The trouble with Harry is that he is dead and, while no one really minds, everyone feels responsible. After Harry's body is found in the woods, several locals must determine not only how and why he was killed but what to do with the body.
There is a dead well-dressed man in a meadow clearing in the hills above a small Vermont town. Captain Albert Wiles, who stumbles across the body and finds by the man's identification that his name is Harry Worp, believes he accidentally shot Harry dead while he was hunting rabbits. Captain Wiles wants to hide the body as he feels it is an easier way to deal with the situation than tell the authorities. While Captain Wiles is in the adjacent forest, he sees other people stumble across Harry, most of whom don't seem to know him or care or notice that he's dead. One person who does see Captain Wiles there is spinster Ivy Gravely, who vows to keep the Captain's secret about Harry. Captain Wiles also secretly sees a young single mother, Jennifer Rogers, who is the one person who does seem to know Harry and seems happy that he's dead. Later, another person who stumbles across both Harry and Captain Wiles is struggling artist Sam Marlowe, to who Captain Wiles tells the entire story of what ...Written by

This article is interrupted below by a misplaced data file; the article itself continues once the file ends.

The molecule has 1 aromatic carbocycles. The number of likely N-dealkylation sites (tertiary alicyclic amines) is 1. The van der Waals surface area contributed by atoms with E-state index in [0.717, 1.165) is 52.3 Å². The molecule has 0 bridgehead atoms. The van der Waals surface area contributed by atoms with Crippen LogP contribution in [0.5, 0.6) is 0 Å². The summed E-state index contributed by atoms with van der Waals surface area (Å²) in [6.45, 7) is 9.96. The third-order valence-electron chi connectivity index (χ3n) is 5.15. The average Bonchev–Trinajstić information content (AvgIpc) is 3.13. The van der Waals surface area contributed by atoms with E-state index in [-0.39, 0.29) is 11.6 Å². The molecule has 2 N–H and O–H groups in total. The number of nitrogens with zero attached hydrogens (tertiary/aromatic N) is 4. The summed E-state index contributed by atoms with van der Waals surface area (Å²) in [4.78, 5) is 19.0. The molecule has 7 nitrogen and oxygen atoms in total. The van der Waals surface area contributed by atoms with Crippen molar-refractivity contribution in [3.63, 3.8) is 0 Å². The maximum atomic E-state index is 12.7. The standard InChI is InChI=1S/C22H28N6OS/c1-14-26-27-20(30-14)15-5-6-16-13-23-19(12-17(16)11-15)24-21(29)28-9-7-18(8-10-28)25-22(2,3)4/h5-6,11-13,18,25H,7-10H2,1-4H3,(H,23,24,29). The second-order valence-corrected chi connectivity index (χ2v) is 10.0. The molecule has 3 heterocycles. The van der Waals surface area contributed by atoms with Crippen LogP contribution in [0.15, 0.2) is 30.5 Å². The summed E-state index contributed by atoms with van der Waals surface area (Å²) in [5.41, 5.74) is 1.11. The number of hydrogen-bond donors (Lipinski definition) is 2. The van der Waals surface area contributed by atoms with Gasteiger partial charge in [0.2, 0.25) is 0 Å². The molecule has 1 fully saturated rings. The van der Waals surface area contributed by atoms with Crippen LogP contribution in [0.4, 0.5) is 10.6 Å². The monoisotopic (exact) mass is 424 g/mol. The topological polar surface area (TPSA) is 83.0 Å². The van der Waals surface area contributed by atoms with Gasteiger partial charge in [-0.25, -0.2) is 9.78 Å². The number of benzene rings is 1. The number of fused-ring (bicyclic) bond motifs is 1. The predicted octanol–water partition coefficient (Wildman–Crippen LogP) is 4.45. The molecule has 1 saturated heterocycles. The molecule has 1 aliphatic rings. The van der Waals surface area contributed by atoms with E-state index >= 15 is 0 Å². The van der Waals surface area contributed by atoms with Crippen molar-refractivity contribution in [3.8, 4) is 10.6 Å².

Parts of Bernard Herrmann's score was lifted from the music he had composed for a radio series called "Crime Classics". See more »
After Miss Gravely confesses, she is shown leaning back on the rocking chair twice in subsequent shots. See more »
You're not supposed to bury bodies whenever you find them. It makes people suspicious.
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The drawings behind the opening credits are by artist Saul Steinberg, reportedly echoing elements of paintings by Paul Klee, whose work Hitchcock collected. Steinberg received no on-screen credit. See more »
When originally released theatrically in the UK, the BBFC made cuts to secure a 'A' rating. All cuts were waived in 1988 when the film was granted a 'PG' certificate for home video. See more »
Everyone who had something to do with Harry just can't figure out if he should stay buried or dig him up. From there, Hitchcock's black comedy brings about tension and giggles. Seems that everyone had a reason for wanting Harry out of the picture, only trouble is, Harry is more trouble dead than alive. A light film for Hitchcock, but it does contain the transference of guilt theme, and the guilt bounces all over our main players. A small gem of a film that often gets overlooked, watch this one and you'll be charmed by the trouble that Harry causes.
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